48. Jyjor July 9, 2014 at 1:12 pm - Reply

    In part 4 at about 13:45 Christine Jeppsen Clark talks about how the brethren said “there’s this Equal Rights Amendment and it’s going to destroy the family”. Does anybody know why the church would have said something like that?

    • Lilli July 14, 2014 at 9:08 am - Reply

      The idea of submission of women to men/husbands, destroys families just as much or far more then the Equal Rights Amendment. Women are of course completely equal with men, but I can see why the Church leaders are afraid of that fact, for they don’t want to respect and accept women’s true equality and power in the home, church or society.

      Church leaders prove their pridefullness and disrespect for women and unwillingness to share power when they ex women like Kate Kelly, who are only asking for what is their right and a righteous desire. The problem is Kate Kelly is going to the wrong person for Priesthood power, the Church never had any Priesthood power to begin with, let alone to give men or women today.

      Only God can give Priesthood power and does to all men and women who are truly righteous.

  49. Ray July 9, 2014 at 3:41 pm - Reply

    What I am deeply touched with by Christine’s sharing her experiences and observations is the sincerity and eloquent nature of her words. All the respect in the world to you Christine and your family for letting the truth set you free…

  50. Gwyne Taylor July 9, 2014 at 5:00 pm - Reply

    Thanks John and Christine. I enjoyed every minute of all four podcasts. I love Christine’s joy and enthusiasm.

  51. Kim July 9, 2014 at 5:09 pm - Reply

    Another installment in the library of information available by which we then access as we work out our own salvation…whatever that might mean to us personally. I think that it is important to remember that when we learn and listen from each other, whether it be an Elder Jeppsen or his daughter, or anyone else, we are then left in a place where we then turn this way or that. Faith or unbelief… or somewhere in between. That place can lead us to stay active in the church or to find ourselves outside of its precincts. We can be happy in either place…obviously.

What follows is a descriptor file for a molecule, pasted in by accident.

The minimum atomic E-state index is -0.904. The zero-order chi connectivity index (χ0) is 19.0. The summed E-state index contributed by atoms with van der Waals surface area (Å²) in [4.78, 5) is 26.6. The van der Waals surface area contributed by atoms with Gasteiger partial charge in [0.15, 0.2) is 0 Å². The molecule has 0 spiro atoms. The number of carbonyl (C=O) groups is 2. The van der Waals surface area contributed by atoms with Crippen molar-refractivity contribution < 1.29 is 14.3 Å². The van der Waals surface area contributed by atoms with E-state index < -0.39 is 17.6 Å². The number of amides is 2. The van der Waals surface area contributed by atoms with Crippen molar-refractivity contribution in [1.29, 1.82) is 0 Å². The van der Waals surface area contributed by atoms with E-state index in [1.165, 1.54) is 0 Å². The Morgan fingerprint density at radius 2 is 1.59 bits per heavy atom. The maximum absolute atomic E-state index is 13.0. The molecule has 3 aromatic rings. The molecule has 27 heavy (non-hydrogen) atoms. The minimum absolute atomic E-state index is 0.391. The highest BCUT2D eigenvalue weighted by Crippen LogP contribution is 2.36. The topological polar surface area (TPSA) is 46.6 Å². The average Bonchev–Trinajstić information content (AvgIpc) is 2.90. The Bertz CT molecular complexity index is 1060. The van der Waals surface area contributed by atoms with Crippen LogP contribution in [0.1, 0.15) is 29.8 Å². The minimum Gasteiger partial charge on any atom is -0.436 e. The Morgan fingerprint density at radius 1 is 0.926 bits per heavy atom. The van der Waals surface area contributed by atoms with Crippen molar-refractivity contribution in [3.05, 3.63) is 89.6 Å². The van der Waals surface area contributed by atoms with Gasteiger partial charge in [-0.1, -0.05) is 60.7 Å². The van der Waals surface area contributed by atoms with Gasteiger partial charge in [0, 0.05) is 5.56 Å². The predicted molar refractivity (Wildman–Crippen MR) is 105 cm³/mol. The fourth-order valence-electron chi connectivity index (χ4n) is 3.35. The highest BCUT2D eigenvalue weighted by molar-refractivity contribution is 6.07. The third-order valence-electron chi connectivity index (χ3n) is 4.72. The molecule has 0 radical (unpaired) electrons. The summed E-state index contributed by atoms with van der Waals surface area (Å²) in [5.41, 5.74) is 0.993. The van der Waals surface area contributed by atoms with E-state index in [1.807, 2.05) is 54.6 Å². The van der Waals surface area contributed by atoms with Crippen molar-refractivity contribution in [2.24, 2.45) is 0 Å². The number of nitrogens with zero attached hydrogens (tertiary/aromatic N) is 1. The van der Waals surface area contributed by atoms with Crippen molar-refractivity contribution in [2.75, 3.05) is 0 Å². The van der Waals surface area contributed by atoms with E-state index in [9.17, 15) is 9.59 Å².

But that may not be THE point. What may matter is whether we are open to the possibility, that the church holds any necessary keys that it purports to hold. If it does, then the church matters. If it doesn’t, then the church really doesn’t matter. It really all comes down to that, IMO. Does the church, with all of its human nature being acted out on stage, have something “special” going on within its walls? I’m open to that being the case. Not that I KNOW…but I’m open to the possibility. There seems to be a perfect storm of reasons to believe and/or disbelieve in the mission of the LDS church. Flip sides of the coin to choose to have reasonable faith…or not.

    I’ve listened to almost all of the mormon stories podcasts over the years and am acutely aware that the evidences for belief vs. non-belief seem to be somewhat equally balanced on the scale. Belief…through hope and faith…is a choice. As is non-belief through skepticism and/or doubt. I think there is a place in the church for both ways of approaching the world/gospel/church. At times I find myself rather agnostic to all things mormon. At other times I find myself marveling at the wonder of it all. How did Joseph get so much content into his theology that brought many of the world’s upper tier truths compiled into “one great whole”?

    I’m open to God pulling the strings and pushing the LDS church along just as He may be pulling the strings behind the scenes for all the other stuff going on in the world. Other religions, other political systems, philosophies, scientific endeavors/theories, etc. Could it not all be part of one great big matrix/test/program by which human beings are being pushed along to a better place in the breadth and scope of a very large cosmos? Is the CofJCofLDS part of that “program”?

    It’s not improbable. And if it’s possible, one would expect the fingerprints of both man and God scattered all over the place.

    Anyway, good interview. More food for thought. Best wishes to the Jeppsen family in their own journey of faith and/or exploration of this interesting and wonderful world.

    • Jay July 10, 2014 at 9:40 pm - Reply

      “More food for thought.”

      Whoa. It sounds like you’ve got plenty to chew on as it is.

    • David Macfarlane July 11, 2014 at 5:03 pm - Reply

      “Belief…through hope and faith…is a choice. As is non-belief through skepticism and/or doubt.”

      This may be the most accurate and true (if I can use that word, fraught as it might be in this context) comment anyone has posted here. I am an ex-Mormon because I choose to be. And yet, I also choose to believe in something that has been described by another better than I am able.

      “The world is so exquisite with so much love and moral depth, that there is no reason to deceive ourselves with pretty stories for which there’s little good evidence. Far better it seems to me, in our vulnerability, is to look death in the eye and to be grateful every day for the brief but magnificent opportunity that life provides.”
      – Carl Sagan

  52. tropical animal July 9, 2014 at 5:39 pm - Reply